As the leaves change color and the mornings become crisp, an old nemesis of mankind makes a comeback— the flu.
Influenza is a virus that has been around a while, making people sick before “virus” was a known entity. Every year millions around the world get sick with this virus, and thousands die.
This year as we grapple with COVID 19, it is important refresh our knowledge about the flu and how you can protect yourself from both diseases.
What is influenza?
Influenza is an RNA virus that belongs to a different family of viruses than the coronavirus. RNA stands for ribonucleic acid. It delivers genetic instructions to the cell to help the virus multiply in the body.
There are four different types of influenza viruses-but human infections are mostly caused by Influenza A and B. The flu virus primarily attacks the respiratory system, starting off in the cells lining your nose and mouth, and then quickly making it to the lungs. In vulnerable individuals, this virus can cause a nasty case of pneumonia.
Influenza is a tricky customer that keeps on evolving ever so slightly each season. This prohibits the human immune system from forming a “lasting memory” of the virus so there is no ready defense once the new strain shows up.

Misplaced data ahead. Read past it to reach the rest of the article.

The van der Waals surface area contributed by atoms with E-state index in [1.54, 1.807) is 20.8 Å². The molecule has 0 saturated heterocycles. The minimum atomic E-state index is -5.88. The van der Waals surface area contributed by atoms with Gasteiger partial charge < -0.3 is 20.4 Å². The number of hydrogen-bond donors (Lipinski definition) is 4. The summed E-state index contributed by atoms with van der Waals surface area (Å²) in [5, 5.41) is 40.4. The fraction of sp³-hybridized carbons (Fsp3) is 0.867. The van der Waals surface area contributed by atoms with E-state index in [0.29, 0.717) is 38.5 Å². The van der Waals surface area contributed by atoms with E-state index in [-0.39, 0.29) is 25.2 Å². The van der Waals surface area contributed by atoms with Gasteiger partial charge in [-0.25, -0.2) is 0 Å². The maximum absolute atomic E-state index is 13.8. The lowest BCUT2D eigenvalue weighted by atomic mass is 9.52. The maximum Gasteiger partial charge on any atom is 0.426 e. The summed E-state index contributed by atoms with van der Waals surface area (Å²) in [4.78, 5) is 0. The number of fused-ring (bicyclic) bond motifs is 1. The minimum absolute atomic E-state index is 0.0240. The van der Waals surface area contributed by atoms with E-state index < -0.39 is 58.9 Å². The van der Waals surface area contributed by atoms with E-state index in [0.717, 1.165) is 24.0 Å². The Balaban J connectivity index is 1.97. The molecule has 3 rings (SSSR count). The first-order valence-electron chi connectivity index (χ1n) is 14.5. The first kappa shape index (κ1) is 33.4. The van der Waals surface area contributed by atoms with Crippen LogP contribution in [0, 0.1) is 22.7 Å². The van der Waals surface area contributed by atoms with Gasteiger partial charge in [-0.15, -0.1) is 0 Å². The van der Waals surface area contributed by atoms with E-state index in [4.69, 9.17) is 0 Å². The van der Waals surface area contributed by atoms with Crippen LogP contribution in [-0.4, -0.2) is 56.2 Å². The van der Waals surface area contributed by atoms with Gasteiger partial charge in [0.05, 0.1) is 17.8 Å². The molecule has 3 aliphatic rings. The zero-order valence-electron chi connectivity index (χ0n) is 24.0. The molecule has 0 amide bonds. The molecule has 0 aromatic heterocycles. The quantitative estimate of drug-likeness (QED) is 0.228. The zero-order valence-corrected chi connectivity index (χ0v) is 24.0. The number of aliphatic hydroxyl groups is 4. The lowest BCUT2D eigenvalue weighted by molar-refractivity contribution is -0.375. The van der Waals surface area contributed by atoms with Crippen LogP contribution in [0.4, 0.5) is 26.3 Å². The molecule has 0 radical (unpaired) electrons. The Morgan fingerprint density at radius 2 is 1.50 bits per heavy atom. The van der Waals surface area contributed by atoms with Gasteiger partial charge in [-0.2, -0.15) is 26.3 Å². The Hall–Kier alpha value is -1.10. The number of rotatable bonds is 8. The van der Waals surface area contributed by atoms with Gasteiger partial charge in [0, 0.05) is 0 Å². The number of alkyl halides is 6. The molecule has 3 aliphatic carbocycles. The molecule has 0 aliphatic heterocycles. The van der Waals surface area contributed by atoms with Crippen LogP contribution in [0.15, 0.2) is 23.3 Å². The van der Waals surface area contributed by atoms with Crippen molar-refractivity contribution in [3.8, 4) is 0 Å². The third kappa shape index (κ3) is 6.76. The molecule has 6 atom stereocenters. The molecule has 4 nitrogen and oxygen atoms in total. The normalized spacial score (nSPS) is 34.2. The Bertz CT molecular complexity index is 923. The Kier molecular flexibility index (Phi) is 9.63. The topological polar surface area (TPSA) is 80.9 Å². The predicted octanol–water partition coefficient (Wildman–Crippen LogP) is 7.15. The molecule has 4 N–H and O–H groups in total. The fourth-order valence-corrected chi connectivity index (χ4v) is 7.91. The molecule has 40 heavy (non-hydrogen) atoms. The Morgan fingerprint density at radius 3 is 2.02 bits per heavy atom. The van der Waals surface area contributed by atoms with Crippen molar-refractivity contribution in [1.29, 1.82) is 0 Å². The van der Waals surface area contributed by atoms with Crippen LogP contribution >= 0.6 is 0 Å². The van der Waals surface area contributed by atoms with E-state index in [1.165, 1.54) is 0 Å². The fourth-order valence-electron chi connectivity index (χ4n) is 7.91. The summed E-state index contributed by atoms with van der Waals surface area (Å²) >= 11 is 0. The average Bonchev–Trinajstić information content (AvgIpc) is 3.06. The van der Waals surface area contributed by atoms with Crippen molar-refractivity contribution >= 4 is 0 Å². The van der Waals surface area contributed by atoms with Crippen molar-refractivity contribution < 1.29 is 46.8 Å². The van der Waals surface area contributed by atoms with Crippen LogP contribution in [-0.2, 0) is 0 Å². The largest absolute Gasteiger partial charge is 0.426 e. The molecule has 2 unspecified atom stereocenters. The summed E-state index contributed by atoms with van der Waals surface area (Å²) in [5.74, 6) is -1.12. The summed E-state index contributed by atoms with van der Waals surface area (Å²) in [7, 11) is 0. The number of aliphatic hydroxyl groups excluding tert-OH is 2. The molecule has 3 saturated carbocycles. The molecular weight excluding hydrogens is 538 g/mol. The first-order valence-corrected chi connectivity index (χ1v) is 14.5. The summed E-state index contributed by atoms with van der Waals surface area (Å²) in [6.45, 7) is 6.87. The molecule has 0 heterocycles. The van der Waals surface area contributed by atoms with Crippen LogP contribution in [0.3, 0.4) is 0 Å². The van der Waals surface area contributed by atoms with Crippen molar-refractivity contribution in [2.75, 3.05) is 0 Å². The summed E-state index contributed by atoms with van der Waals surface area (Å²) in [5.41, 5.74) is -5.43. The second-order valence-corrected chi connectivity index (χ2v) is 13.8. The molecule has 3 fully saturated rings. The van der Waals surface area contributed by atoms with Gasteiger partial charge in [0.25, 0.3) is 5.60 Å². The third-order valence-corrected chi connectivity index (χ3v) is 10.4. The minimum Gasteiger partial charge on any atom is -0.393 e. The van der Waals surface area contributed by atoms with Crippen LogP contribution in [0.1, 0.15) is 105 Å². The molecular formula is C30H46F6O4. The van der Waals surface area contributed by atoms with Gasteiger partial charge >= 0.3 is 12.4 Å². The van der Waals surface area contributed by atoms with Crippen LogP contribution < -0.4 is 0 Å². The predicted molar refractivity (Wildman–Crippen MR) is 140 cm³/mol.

The symptoms can range between mild congestion in nose and sinuses, with low fever, and body aches-to full blown pneumonia and respiratory failure and shock.
So how bad is the flu?
There is no doubt that this disease causes a LOT of damage around the globe. Given the widespread nature of the disease and variability in data reporting, true estimates of disease burden are difficult to get. According to ESTIMATES published by organizations such as the World Health Organization and the Centers for Disease Control and Prevention (CDC), show that annually 200,000 to 500,000 people around the world die as a result of influenza and related diseases. Closer to home, the CDC estimated about half a million Americans required hospitalization and about 34,000 of those died due to influenza and related diseases during 2018-2019 flu season.
When is flu season?
The flu virus is present and circulating all through the year, but the activity and disease peak during fall and winter, when people stay indoors, and there is not a lot of fresh air ventilation. In US, December to February are historically months with peak flu activity. Flu season in Southern Hemisphere is typically April through September.
How does one catch flu?
The disease spreads from person to person. When an infected person coughs, sneezes and talks, droplets full of the virus settle in the noses and mouths of nearby people, and infect them. Less often, you can get the flu by touching an infected surface with your hands and then touching your mouth, nose or eyes.
People are contagious from about 24 hours before and 2-3 days after the start of flu symptoms.
Who is at higher risk of getting sick?
- People over 65
- People with chronic diseases such as diabetes
- People with chronic respiratory diseases, including asthma and COPD
- Pregnant women
- People with weakened immune systems
How can you protect yourself from getting the flu?
The same steps that protect you from COVID-19, help protect you against the flu: